3 Gunthorpe Street

1997 workshop building with 1899-1900 retained street facade of Whitechapel Board of Works refuse destructor building

Gunthorpe Street (formerly George Yard)
Contributed by Survey of London on Sept. 12, 2019

Until 1912 Gunthorpe Street was known as George Yard, named after the George public house, which appears to have stood on the route’s west side, towards the north or Wentworth Street end, on part of the site now occupied by Broadway House. The George was present before 1560, having been leased by John Feellde (Field) to John Biges. It survived as a pub until 1823.1

In 1580 John Brayne, a former Bucklersbury grocer who had financed the Red Lion playhouse at Whitechapel’s eastern margin in 1567, and who owned a stake in James Burbage’s The Theatre in Shoreditch, took a twenty-four-year lease of the George. He intended to establish a theatre in its yard, but failed to see the plan through and was deep in debt at the time of his death in 1586. Litigation between Brayne’s widow, Margaret, and his business partner, Robert Miles, a goldsmith she accused of murdering her husband, reveals something of the use of buildings surrounding the George, and that the lease passed to Miles.John Hibbeyhad a cooperage in the stable yard, and a mill was used for soap-making, by James Norman in the 1580s, and Miles’s son Raphe in the 1590s. Christopher Ocland, writer of historical verse, lodged at the George in 1589.2

The Black Horse was a long-lived presence further south on the west side of George Yard, a disreputable inn with a large stable yard, about 60ft deep and 45ft wide. Adjoining to the south was a narrower stable yard, evident by the 1670s and labelled Black Horse Yard on Rocque’s map of 1746, a mistake perhaps occasioned by the fact that the inn separated the two yards. The first clear mention of the Black Horse inn comes from 1732 when Jonathan Ellwood was running it as an unlicensed ale-house. By 1736 he had died, holding a lease of the inn and stable-yard from Joseph Tantum, a Quaker joiner and cabinet-maker once of Houndsditch, then of Stratford.3 That year a George Yard coachman was apprehended for carrying smuggled tea, and in 1750 a highwayman was apprehended in Black Horse Yard, ‘well mounted … a bold and daring fellow … pitted with the Small-Pox’.4 In 1786 the landlady Elizabeth Jones and her brother-in-law, James Jones, a coachman who kept his coach in the inn’s yard, were committed for perjury having given false alibis in a capital trial for burglary. The Black Horse, ‘the cadger’s hotel’, had a transformative afterlife from 1875, when it reopened as a ‘home for houseless girls’ with an evening Sunday School, part of the George Yard Mission and Ragged School. The narrow and lesser stable yard to the south was known as Batt’s Yard in the 1840s and ’50s, after Philemon Batt, a farrier, Jacob’s Yard in the 1870s, and Hall’s Yard from the 1890s.5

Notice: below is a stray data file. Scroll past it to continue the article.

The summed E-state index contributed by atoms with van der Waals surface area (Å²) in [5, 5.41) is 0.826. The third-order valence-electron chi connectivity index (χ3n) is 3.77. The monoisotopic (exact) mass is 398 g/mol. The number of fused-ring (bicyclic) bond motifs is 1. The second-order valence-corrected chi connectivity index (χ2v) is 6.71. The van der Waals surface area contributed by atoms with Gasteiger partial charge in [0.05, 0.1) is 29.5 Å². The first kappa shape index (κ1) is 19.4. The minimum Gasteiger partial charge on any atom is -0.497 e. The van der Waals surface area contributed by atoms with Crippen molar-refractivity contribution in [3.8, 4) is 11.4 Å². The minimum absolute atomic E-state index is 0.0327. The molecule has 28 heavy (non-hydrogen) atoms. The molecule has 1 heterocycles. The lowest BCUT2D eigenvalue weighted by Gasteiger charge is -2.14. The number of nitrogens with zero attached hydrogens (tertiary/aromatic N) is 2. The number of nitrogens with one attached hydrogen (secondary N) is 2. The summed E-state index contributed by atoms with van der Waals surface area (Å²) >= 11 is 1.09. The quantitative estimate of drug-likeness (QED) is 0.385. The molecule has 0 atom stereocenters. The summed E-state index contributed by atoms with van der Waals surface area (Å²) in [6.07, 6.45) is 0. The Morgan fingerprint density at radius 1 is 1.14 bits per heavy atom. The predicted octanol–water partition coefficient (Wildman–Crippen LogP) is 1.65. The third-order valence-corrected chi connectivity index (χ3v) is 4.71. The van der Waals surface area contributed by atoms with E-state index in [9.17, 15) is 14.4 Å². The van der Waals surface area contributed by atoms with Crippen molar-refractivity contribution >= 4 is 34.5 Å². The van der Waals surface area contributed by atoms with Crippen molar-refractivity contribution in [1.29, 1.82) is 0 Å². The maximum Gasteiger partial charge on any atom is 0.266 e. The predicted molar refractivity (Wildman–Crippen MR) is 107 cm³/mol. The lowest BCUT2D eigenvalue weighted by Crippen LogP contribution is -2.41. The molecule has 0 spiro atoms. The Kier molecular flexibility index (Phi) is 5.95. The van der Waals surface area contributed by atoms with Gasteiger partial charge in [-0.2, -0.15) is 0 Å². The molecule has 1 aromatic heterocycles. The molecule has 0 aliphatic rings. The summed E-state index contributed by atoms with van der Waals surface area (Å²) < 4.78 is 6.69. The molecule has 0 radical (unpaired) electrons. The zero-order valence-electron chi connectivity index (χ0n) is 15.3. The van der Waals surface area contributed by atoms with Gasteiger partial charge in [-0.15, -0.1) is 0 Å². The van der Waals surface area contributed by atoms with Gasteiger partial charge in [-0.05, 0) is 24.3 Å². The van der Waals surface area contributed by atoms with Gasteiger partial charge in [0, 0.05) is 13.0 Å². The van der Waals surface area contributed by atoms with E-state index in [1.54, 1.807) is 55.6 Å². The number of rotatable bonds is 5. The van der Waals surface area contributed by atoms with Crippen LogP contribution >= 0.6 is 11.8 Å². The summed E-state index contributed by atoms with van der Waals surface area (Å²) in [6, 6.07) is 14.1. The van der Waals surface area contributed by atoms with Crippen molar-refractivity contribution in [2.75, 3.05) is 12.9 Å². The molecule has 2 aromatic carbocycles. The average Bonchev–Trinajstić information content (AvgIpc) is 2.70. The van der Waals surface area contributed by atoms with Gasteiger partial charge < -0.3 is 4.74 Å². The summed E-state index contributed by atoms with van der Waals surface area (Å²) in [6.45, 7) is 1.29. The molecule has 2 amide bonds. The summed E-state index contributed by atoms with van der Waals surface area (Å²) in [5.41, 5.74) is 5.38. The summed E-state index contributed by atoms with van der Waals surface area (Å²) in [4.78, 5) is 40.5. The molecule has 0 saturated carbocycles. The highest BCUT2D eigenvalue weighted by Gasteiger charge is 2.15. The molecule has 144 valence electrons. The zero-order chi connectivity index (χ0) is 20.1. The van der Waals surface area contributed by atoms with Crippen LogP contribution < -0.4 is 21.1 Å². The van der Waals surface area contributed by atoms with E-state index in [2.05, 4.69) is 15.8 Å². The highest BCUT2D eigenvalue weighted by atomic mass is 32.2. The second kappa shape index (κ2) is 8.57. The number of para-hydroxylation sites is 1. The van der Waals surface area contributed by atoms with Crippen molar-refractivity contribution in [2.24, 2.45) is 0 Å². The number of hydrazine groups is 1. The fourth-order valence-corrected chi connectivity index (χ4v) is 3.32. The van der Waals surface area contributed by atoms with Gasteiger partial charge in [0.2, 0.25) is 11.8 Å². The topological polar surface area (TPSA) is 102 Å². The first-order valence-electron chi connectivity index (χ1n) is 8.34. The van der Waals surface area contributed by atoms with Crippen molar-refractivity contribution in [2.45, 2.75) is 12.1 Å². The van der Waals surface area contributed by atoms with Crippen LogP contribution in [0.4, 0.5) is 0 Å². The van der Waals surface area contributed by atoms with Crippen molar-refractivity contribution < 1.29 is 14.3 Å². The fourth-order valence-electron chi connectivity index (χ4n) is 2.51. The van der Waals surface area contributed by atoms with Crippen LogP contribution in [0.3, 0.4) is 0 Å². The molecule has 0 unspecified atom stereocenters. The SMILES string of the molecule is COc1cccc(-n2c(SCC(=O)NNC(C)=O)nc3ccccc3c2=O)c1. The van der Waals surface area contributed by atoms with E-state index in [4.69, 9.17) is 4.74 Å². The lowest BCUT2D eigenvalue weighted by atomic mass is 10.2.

George Yard, generally inhabited by poor labourers, continued to feature in lurid descriptions of crime and poverty; it was ‘a place of dangerous appearance’.6 The House of Commons Committee on Mendicity and Vagrancy in 1815–16 singled out George Yard as ‘forty houses, in which lived two thousand persons in a … state of wretchedness’.7 It was described in 1822, in an account of a theft committed by two residents of a brothel there, as ‘that receptacle of all that is vile – George Yard’.8 Henry Mayhew presented a more nuanced picture in 1861. He found George Yard a ‘narrow, dirty and overcrowded street’ and described lodging houses, typically charging 3d. a night, one having a large kitchen 35ft long with a framed over-mantel picture of the 'Great Eastern' steamship, tables and benches around the walls for the residents – beggars and dock labourers, bonepickers, crossing sweepers, and shoeblacks. In some lodging houses he saw ‘a large number of low thieves’, in others ‘plainly but decently dressed’ women, and a ‘respectable mechanic out of work’.9 John Hollingshead, visiting around the same time, noted George Yard as an ‘English Colony’, in contrast to the Jews who predominated in Tewkesbury Buildings and the Irish in Inkhorn Court and elsewhere.10